[arch-dev-public] package signoffs

Paul Mattal paul at mattal.com
Tue Feb 9 07:12:58 EST 2010

On 02/09/2010 03:49 AM, Allan McRae wrote:
> On 09/02/10 18:38, Jan de Groot wrote:
>> These days it looks like almost nobody in our developer team uses i686
>> anymore. I still have a laptop running it, but I barely use it.
> I think both architectures are an issues, although I agree i686 is
> worse. There is rarely a signoff without requiring a bump these days.
> As an aside, in the last month there has been five devs signoff for i686
> (me, Eric, Andrea, Vesa, Dan), but I was surprised to see three of these
> still used i686...
>> I think it's time to revise our signoff policy. I was thinking about
>> making it a bit more flexible:
>> - signoff by 3 devs, no matter what architecture, and no bugs within 3
>> days -> move
>> - signoff for both architectures, 2 each -> move
>> - no signoff, no bugs for a week -> move
> Sounds fine to me. I know several of us give a "signoff" after a week if
> there appears to be no issues whether or not we use the package...
>> For the last thing to get implemented, this can be a bit tricky.
>> Sometimes developers throw something in testing, just to test something,
>> and it sits there for weeks without anyone knowing why it's in testing.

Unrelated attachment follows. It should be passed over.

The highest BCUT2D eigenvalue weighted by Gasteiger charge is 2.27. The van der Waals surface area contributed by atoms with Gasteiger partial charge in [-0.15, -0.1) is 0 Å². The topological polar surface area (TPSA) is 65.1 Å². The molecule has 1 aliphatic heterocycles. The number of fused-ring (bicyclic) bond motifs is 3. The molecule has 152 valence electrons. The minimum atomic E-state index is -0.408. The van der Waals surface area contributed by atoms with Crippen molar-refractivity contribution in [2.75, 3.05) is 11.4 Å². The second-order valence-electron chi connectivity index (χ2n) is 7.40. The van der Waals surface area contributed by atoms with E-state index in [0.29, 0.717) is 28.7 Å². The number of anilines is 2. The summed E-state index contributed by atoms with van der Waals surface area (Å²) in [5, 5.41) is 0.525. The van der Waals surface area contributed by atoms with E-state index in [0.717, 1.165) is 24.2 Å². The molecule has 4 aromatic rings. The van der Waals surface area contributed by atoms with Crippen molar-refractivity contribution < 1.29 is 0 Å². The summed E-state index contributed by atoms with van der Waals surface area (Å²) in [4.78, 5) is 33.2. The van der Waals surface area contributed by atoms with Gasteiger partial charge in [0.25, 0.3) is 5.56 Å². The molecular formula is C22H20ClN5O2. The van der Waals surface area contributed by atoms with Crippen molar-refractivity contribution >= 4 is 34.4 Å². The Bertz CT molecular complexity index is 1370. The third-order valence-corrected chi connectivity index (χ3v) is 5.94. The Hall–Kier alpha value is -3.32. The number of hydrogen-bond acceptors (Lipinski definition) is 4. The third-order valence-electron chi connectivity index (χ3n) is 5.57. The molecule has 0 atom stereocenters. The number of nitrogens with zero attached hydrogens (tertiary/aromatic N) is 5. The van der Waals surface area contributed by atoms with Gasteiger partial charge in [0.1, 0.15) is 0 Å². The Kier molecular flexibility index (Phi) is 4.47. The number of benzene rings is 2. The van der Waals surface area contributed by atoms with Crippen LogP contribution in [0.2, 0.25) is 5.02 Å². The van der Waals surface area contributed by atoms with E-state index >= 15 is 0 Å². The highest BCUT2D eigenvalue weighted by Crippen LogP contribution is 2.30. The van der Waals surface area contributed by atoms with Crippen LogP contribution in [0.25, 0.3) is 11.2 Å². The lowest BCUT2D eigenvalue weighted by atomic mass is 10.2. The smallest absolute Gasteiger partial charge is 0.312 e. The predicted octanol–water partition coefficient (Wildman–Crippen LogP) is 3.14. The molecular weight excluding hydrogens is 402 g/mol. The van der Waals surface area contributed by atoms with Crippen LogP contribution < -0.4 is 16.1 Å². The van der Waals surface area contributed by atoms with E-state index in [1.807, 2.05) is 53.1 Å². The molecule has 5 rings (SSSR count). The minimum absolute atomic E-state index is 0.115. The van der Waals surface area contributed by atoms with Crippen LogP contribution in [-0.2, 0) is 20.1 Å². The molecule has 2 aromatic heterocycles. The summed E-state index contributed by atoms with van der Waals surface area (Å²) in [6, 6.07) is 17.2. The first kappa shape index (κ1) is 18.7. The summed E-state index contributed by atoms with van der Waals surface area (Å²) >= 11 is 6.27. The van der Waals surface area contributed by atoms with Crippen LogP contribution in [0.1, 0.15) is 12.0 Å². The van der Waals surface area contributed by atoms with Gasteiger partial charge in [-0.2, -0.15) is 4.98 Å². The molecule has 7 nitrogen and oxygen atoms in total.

>> I would like to have every package that goes to testing getting
>> committed with a reason in the commit message. This way we can find out
>> why something is in testing and if we can easily move it out without
>> breaking things.
> Good commit messages should make the reason for testing clear anyway.

One thought to add:

I think the signoffs are more useful as a "sanity check" than a test of 
the newly-implemented functionality. I think the primary benefit of 
signoffs is catching obvious regressions, more than making sure we, in 
fact, did close bug #83446 completely and correctly.

It's still good to have descriptive commit messages, but I think lately 
we've been trying too hard to test the specific thing(s) in the commit 
message, rather than using it as a clue as to what to sanity check. 
That's extra benefit when people do it, but extra obstacle to getting 
signoffs done if people feel obliged to replicate the precise set of 
test conditions necessary to fully test a fix.

- P

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